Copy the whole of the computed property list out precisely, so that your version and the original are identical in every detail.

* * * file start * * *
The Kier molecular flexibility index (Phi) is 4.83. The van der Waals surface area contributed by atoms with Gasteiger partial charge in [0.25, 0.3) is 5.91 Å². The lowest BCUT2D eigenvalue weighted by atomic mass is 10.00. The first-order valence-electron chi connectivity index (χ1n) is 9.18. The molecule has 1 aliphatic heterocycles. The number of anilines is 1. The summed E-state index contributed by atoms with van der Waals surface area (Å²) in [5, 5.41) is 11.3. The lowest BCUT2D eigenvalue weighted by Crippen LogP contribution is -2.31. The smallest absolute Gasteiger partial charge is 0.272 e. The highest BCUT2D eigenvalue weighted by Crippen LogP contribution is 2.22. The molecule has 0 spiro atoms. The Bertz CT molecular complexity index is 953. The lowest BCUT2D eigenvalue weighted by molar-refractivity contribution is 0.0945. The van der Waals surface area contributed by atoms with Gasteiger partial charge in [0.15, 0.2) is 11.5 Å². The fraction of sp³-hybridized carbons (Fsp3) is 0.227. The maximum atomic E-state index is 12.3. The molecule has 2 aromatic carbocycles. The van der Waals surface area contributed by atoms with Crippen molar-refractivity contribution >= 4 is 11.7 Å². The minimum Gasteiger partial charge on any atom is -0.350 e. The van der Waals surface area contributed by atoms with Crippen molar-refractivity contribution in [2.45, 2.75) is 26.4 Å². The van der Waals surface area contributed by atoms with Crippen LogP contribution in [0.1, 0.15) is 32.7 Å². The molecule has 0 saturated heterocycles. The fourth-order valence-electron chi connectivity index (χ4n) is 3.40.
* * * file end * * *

The Kier molecular flexibility index (Phi) is 4.83. The van der Waals surface area contributed by atoms with Gasteiger partial charge in [0.25, 0.3) is 5.91 Å². The lowest BCUT2D eigenvalue weighted by atomic mass is 10.00. The first-order valence-electron chi connectivity index (χ1n) is 9.18. The molecule has 1 aliphatic heterocycles. The number of anilines is 1. The summed E-state index contributed by atoms with van der Waals surface area (Å²) in [5, 5.41) is 11.3. The lowest BCUT2D eigenvalue weighted by Crippen LogP contribution is -2.31. The smallest absolute Gasteiger partial charge is 0.272 e. The highest BCUT2D eigenvalue weighted by Crippen LogP contribution is 2.22. The molecule has 0 spiro atoms. The Bertz CT molecular complexity index is 953. The lowest BCUT2D eigenvalue weighted by molar-refractivity contribution is 0.0945. The van der Waals surface area contributed by atoms with Gasteiger partial charge in [0.15, 0.2) is 11.5 Å². The fraction of sp³-hybridized carbons (Fsp3) is 0.227. The maximum atomic E-state index is 12.3. The molecule has 2 aromatic carbocycles. The van der Waals surface area contributed by atoms with Crippen molar-refractivity contribution >= 4 is 11.7 Å². The minimum Gasteiger partial charge on any atom is -0.350 e. The van der Waals surface area contributed by atoms with Crippen molar-refractivity contribution in [2.45, 2.75) is 26.4 Å². The van der Waals surface area contributed by atoms with Crippen LogP contribution in [0.1, 0.15) is 32.7 Å². The molecule has 0 saturated heterocycles. The fourth-order valence-electron chi connectivity index (χ4n) is 3.40.